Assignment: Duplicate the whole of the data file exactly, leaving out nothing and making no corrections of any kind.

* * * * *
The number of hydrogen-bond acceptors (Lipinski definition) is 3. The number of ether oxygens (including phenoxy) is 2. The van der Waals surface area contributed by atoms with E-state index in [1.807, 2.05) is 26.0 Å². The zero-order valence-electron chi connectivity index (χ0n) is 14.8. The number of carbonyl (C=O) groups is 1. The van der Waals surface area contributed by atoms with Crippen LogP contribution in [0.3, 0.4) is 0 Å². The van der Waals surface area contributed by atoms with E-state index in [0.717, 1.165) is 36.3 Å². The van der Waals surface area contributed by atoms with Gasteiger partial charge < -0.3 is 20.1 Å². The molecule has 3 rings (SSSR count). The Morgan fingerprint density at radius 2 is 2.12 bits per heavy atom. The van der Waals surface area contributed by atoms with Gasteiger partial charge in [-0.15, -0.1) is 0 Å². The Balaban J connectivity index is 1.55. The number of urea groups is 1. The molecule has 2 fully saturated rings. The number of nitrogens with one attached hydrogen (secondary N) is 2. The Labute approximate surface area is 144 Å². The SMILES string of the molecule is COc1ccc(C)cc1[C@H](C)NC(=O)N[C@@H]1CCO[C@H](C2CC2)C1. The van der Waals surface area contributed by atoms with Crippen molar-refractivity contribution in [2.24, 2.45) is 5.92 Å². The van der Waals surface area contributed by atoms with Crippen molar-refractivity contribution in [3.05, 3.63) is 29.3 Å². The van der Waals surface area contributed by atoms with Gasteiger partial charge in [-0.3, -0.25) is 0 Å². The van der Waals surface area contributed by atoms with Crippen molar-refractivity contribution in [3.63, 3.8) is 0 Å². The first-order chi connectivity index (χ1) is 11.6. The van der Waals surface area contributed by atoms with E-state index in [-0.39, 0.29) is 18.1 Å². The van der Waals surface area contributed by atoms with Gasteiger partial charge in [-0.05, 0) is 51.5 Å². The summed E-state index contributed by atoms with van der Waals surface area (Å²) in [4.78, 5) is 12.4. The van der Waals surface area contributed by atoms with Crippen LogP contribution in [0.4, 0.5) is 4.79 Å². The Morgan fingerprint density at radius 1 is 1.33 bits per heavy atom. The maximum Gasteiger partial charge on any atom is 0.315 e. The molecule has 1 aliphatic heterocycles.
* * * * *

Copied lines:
The number of hydrogen-bond acceptors (Lipinski definition) is 3. The number of ether oxygens (including phenoxy) is 2. The van der Waals surface area contributed by atoms with E-state index in [1.807, 2.05) is 26.0 Å². The zero-order valence-electron chi connectivity index (χ0n) is 14.8. The number of carbonyl (C=O) groups is 1. The van der Waals surface area contributed by atoms with Crippen LogP contribution in [0.3, 0.4) is 0 Å². The van der Waals surface area contributed by atoms with E-state index in [0.717, 1.165) is 36.3 Å². The van der Waals surface area contributed by atoms with Gasteiger partial charge < -0.3 is 20.1 Å². The molecule has 3 rings (SSSR count). The Morgan fingerprint density at radius 2 is 2.12 bits per heavy atom. The van der Waals surface area contributed by atoms with Gasteiger partial charge in [-0.15, -0.1) is 0 Å². The Balaban J connectivity index is 1.55. The number of urea groups is 1. The molecule has 2 fully saturated rings. The number of nitrogens with one attached hydrogen (secondary N) is 2. The Labute approximate surface area is 144 Å². The SMILES string of the molecule is COc1ccc(C)cc1[C@H](C)NC(=O)N[C@@H]1CCO[C@H](C2CC2)C1. The van der Waals surface area contributed by atoms with Crippen molar-refractivity contribution in [2.24, 2.45) is 5.92 Å². The van der Waals surface area contributed by atoms with Crippen molar-refractivity contribution in [3.05, 3.63) is 29.3 Å². The van der Waals surface area contributed by atoms with Gasteiger partial charge in [-0.3, -0.25) is 0 Å². The van der Waals surface area contributed by atoms with Crippen molar-refractivity contribution in [3.63, 3.8) is 0 Å². The first-order chi connectivity index (χ1) is 11.6. The van der Waals surface area contributed by atoms with E-state index in [-0.39, 0.29) is 18.1 Å². The van der Waals surface area contributed by atoms with Gasteiger partial charge in [-0.05, 0) is 51.5 Å². The summed E-state index contributed by atoms with van der Waals surface area (Å²) in [4.78, 5) is 12.4. The van der Waals surface area contributed by atoms with Crippen LogP contribution in [0.4, 0.5) is 4.79 Å². The Morgan fingerprint density at radius 1 is 1.33 bits per heavy atom. The maximum Gasteiger partial charge on any atom is 0.315 e. The molecule has 1 aliphatic heterocycles.